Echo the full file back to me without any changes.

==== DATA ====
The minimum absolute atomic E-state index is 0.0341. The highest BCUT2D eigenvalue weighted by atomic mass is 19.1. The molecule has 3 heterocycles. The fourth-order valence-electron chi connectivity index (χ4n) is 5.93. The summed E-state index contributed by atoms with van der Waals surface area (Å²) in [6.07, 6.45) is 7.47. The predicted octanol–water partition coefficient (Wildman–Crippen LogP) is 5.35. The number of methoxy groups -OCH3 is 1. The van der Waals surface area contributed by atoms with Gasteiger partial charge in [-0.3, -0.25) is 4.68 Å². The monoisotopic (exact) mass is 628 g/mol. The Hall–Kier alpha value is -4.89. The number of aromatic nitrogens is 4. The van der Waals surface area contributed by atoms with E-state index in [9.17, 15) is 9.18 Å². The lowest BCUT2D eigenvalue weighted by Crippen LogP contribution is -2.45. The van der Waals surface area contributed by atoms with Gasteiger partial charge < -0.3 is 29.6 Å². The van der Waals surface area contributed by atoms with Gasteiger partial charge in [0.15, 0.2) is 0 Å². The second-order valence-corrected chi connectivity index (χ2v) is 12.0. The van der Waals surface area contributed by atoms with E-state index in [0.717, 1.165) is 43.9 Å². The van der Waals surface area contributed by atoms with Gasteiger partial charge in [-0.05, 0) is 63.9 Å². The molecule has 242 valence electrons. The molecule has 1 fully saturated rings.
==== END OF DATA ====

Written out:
The minimum absolute atomic E-state index is 0.0341. The highest BCUT2D eigenvalue weighted by atomic mass is 19.1. The molecule has 3 heterocycles. The fourth-order valence-electron chi connectivity index (χ4n) is 5.93. The summed E-state index contributed by atoms with van der Waals surface area (Å²) in [6.07, 6.45) is 7.47. The predicted octanol–water partition coefficient (Wildman–Crippen LogP) is 5.35. The number of methoxy groups -OCH3 is 1. The van der Waals surface area contributed by atoms with Gasteiger partial charge in [-0.3, -0.25) is 4.68 Å². The monoisotopic (exact) mass is 628 g/mol. The Hall–Kier alpha value is -4.89. The number of aromatic nitrogens is 4. The van der Waals surface area contributed by atoms with E-state index in [9.17, 15) is 9.18 Å². The lowest BCUT2D eigenvalue weighted by Crippen LogP contribution is -2.45. The van der Waals surface area contributed by atoms with Gasteiger partial charge < -0.3 is 29.6 Å². The van der Waals surface area contributed by atoms with Gasteiger partial charge in [0.15, 0.2) is 0 Å². The second-order valence-corrected chi connectivity index (χ2v) is 12.0. The van der Waals surface area contributed by atoms with E-state index in [0.717, 1.165) is 43.9 Å². The van der Waals surface area contributed by atoms with Gasteiger partial charge in [-0.05, 0) is 63.9 Å². The molecule has 242 valence electrons. The molecule has 1 fully saturated rings.